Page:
Double Taxed

Fighting to end destructive double taxation

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    Double Taxed is the official website for the Double Taxation Working Group, a project of the Coalition for Tax Competition. Our mission is to eliminate instances of double taxation, including death, capital gains and dividends taxes.
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British Prepare for Impending Capital Gains Increase

Posted by Brian Garst on June 22, 2010

UK Chancellor George Osborne is expected to include a sharp increase in Britain’s capital gains tax when he unveils the emergency budget on Tuesday.  Preparing for this, British citizens are acting to take advantage of the lower rates while they still can:

A string of share deals worth nearly £400m were disclosed yesterday as company executives scrambled to sidestep a feared rise in capital gains tax in today’s Budget.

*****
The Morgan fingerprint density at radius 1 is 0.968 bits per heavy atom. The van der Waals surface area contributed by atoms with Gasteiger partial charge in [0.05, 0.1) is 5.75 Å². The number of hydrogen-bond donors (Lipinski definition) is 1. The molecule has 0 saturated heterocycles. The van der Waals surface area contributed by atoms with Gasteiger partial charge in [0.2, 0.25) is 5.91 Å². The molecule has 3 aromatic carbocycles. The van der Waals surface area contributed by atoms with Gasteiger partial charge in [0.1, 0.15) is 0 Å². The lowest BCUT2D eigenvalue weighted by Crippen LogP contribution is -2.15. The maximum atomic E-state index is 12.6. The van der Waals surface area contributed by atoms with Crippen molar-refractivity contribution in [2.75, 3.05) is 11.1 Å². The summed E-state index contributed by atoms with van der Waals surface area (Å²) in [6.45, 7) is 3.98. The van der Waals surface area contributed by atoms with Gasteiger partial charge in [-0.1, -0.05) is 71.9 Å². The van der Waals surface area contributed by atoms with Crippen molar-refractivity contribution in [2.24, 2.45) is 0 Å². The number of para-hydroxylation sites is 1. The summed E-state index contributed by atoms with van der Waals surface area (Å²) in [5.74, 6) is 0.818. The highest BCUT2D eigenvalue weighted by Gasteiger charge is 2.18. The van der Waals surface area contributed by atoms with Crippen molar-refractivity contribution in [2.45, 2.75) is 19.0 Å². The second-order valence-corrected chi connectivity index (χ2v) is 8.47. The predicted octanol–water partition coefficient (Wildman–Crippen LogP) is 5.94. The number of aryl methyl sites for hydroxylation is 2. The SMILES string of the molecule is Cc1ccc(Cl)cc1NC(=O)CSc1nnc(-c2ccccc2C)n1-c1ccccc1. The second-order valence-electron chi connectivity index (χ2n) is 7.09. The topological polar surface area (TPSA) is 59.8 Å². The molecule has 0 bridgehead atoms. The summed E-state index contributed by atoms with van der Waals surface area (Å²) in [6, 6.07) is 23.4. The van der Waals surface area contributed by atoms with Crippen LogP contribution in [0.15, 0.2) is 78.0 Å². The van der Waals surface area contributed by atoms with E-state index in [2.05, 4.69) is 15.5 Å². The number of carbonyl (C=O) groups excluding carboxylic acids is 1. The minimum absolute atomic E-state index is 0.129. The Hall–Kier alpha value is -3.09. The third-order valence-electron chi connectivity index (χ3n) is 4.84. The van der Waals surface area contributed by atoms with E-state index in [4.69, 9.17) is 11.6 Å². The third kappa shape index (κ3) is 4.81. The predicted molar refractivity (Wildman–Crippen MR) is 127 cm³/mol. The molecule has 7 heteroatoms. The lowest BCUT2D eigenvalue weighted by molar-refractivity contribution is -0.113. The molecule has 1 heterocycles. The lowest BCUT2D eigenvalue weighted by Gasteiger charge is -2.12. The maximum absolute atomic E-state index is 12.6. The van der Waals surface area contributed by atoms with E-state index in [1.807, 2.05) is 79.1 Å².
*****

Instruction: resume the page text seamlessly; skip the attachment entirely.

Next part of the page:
…Observers believe Chancellor George Osborne could increase the rate to 40pc. Executives sitting on large paper gains in their investments want to pocket their winnings now rather than wait and pay a higher tax bill later.

The share sales – many of which are structured to allow company bosses to retain control over their holdings – mean they are likely to avoid tens of millions of pounds in tax.

…Over the past few weeks, details have emerged of deals by a string of executives at other companies. Some – including Tim Howkins of spread betting firm IG Index and Sir Nigel Rudd of motor dealer Pendragon – have shuffled their holdings into trusts or investment companies over which their retain control.

When faced with changing tax rates, taxpayers will respond by changing their behavior.  In this particular case, it means increasing present earnings at the expense of future earnings.

As Dan Mitchell noted, Art Laffer wrote recently of his concern that US corporations are taking similar action in preparation for the currently scheduled capital gains increase from 15 to 20 percent when the Bush tax cuts expire at the end of the year, and that it will lead to an economic collapse in 2011.

We should continue to watch the British experience closely, especially if the tax increase does as much damage to their economy as some are predicting.

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